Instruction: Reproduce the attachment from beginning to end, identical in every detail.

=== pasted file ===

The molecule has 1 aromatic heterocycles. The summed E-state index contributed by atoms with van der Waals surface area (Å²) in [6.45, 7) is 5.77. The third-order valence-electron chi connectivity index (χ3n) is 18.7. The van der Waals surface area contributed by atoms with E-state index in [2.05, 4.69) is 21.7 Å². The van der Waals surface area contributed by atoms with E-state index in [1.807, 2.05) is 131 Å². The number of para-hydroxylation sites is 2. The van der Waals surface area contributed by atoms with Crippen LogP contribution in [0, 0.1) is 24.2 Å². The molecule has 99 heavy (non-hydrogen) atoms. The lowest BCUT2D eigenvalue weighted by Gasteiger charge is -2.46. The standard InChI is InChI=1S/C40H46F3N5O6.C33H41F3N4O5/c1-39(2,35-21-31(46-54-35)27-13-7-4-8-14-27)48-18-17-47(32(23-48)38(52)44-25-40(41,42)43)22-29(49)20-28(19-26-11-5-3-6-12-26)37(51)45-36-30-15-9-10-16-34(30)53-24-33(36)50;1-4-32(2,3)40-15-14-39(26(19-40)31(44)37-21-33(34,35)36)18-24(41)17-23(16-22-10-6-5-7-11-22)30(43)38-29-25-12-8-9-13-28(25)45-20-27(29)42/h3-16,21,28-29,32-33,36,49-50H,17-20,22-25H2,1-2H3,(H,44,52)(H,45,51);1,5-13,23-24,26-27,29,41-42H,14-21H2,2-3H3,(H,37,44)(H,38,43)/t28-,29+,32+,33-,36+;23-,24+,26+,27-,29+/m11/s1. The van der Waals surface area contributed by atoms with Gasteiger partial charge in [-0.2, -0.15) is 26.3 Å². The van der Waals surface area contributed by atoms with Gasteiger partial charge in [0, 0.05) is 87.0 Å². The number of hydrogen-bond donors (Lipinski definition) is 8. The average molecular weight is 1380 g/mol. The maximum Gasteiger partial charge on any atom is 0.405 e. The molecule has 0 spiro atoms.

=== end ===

The molecule has 1 aromatic heterocycles. The summed E-state index contributed by atoms with van der Waals surface area (Å²) in [6.45, 7) is 5.77. The third-order valence-electron chi connectivity index (χ3n) is 18.7. The van der Waals surface area contributed by atoms with E-state index in [2.05, 4.69) is 21.7 Å². The van der Waals surface area contributed by atoms with E-state index in [1.807, 2.05) is 131 Å². The number of para-hydroxylation sites is 2. The van der Waals surface area contributed by atoms with Crippen LogP contribution in [0, 0.1) is 24.2 Å². The molecule has 99 heavy (non-hydrogen) atoms. The lowest BCUT2D eigenvalue weighted by Gasteiger charge is -2.46. The standard InChI is InChI=1S/C40H46F3N5O6.C33H41F3N4O5/c1-39(2,35-21-31(46-54-35)27-13-7-4-8-14-27)48-18-17-47(32(23-48)38(52)44-25-40(41,42)43)22-29(49)20-28(19-26-11-5-3-6-12-26)37(51)45-36-30-15-9-10-16-34(30)53-24-33(36)50;1-4-32(2,3)40-15-14-39(26(19-40)31(44)37-21-33(34,35)36)18-24(41)17-23(16-22-10-6-5-7-11-22)30(43)38-29-25-12-8-9-13-28(25)45-20-27(29)42/h3-16,21,28-29,32-33,36,49-50H,17-20,22-25H2,1-2H3,(H,44,52)(H,45,51);1,5-13,23-24,26-27,29,41-42H,14-21H2,2-3H3,(H,37,44)(H,38,43)/t28-,29+,32+,33-,36+;23-,24+,26+,27-,29+/m11/s1. The van der Waals surface area contributed by atoms with Gasteiger partial charge in [-0.2, -0.15) is 26.3 Å². The van der Waals surface area contributed by atoms with Gasteiger partial charge in [0, 0.05) is 87.0 Å². The number of hydrogen-bond donors (Lipinski definition) is 8. The average molecular weight is 1380 g/mol. The maximum Gasteiger partial charge on any atom is 0.405 e. The molecule has 0 spiro atoms.